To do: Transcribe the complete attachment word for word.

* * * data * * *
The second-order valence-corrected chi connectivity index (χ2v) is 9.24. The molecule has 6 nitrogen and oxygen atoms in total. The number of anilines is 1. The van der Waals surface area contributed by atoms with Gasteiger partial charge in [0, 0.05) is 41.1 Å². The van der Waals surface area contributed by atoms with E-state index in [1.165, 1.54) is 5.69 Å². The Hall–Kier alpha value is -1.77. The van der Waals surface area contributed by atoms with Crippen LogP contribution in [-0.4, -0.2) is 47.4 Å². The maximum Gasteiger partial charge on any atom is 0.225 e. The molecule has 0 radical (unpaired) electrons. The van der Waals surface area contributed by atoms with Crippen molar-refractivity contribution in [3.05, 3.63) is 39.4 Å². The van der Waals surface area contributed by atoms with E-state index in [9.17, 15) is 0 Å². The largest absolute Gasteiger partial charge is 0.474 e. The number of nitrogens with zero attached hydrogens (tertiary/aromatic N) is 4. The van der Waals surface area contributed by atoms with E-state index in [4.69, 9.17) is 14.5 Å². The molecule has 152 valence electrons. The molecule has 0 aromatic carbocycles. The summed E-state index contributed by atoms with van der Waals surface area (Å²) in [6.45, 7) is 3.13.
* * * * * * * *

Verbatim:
The second-order valence-corrected chi connectivity index (χ2v) is 9.24. The molecule has 6 nitrogen and oxygen atoms in total. The number of anilines is 1. The van der Waals surface area contributed by atoms with Gasteiger partial charge in [0, 0.05) is 41.1 Å². The van der Waals surface area contributed by atoms with E-state index in [1.165, 1.54) is 5.69 Å². The Hall–Kier alpha value is -1.77. The van der Waals surface area contributed by atoms with Crippen LogP contribution in [-0.4, -0.2) is 47.4 Å². The maximum Gasteiger partial charge on any atom is 0.225 e. The molecule has 0 radical (unpaired) electrons. The van der Waals surface area contributed by atoms with Crippen molar-refractivity contribution in [3.05, 3.63) is 39.4 Å². The van der Waals surface area contributed by atoms with E-state index in [9.17, 15) is 0 Å². The largest absolute Gasteiger partial charge is 0.474 e. The number of nitrogens with zero attached hydrogens (tertiary/aromatic N) is 4. The van der Waals surface area contributed by atoms with E-state index in [4.69, 9.17) is 14.5 Å². The molecule has 152 valence electrons. The molecule has 0 aromatic carbocycles. The summed E-state index contributed by atoms with van der Waals surface area (Å²) in [6.45, 7) is 3.13.